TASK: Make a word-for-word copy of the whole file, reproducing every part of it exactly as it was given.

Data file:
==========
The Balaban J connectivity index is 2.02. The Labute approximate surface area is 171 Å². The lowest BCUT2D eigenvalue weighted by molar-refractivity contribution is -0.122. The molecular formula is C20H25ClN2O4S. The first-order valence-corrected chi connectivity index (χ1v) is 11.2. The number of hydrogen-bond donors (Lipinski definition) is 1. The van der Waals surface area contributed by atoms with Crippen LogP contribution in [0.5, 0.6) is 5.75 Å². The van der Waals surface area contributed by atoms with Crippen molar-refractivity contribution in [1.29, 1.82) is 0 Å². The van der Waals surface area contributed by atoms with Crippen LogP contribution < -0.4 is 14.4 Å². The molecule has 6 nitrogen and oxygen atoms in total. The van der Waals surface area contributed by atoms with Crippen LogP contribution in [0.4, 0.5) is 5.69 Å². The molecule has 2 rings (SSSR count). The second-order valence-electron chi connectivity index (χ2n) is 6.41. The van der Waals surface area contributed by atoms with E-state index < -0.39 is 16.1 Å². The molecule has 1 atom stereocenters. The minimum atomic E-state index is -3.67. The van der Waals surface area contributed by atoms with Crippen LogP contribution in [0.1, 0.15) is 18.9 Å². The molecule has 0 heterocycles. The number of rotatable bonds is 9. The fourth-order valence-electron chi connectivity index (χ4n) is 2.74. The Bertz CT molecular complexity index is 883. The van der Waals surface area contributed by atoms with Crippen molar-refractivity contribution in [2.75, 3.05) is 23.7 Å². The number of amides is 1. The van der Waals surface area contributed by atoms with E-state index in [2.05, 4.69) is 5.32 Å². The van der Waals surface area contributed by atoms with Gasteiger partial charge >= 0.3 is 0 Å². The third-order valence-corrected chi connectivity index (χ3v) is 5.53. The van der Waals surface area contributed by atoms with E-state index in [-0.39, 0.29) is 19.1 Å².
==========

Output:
The Balaban J connectivity index is 2.02. The Labute approximate surface area is 171 Å². The lowest BCUT2D eigenvalue weighted by molar-refractivity contribution is -0.122. The molecular formula is C20H25ClN2O4S. The first-order valence-corrected chi connectivity index (χ1v) is 11.2. The number of hydrogen-bond donors (Lipinski definition) is 1. The van der Waals surface area contributed by atoms with Crippen LogP contribution in [0.5, 0.6) is 5.75 Å². The van der Waals surface area contributed by atoms with Crippen molar-refractivity contribution in [1.29, 1.82) is 0 Å². The van der Waals surface area contributed by atoms with Crippen LogP contribution < -0.4 is 14.4 Å². The molecule has 6 nitrogen and oxygen atoms in total. The van der Waals surface area contributed by atoms with Crippen LogP contribution in [0.4, 0.5) is 5.69 Å². The molecule has 2 rings (SSSR count). The second-order valence-electron chi connectivity index (χ2n) is 6.41. The van der Waals surface area contributed by atoms with E-state index < -0.39 is 16.1 Å². The molecule has 1 atom stereocenters. The minimum atomic E-state index is -3.67. The van der Waals surface area contributed by atoms with Crippen LogP contribution in [0.1, 0.15) is 18.9 Å². The molecule has 0 heterocycles. The number of rotatable bonds is 9. The fourth-order valence-electron chi connectivity index (χ4n) is 2.74. The Bertz CT molecular complexity index is 883. The van der Waals surface area contributed by atoms with Crippen molar-refractivity contribution in [2.75, 3.05) is 23.7 Å². The number of amides is 1. The van der Waals surface area contributed by atoms with E-state index in [2.05, 4.69) is 5.32 Å². The van der Waals surface area contributed by atoms with Gasteiger partial charge >= 0.3 is 0 Å². The third-order valence-corrected chi connectivity index (χ3v) is 5.53. The van der Waals surface area contributed by atoms with E-state index in [-0.39, 0.29) is 19.1 Å².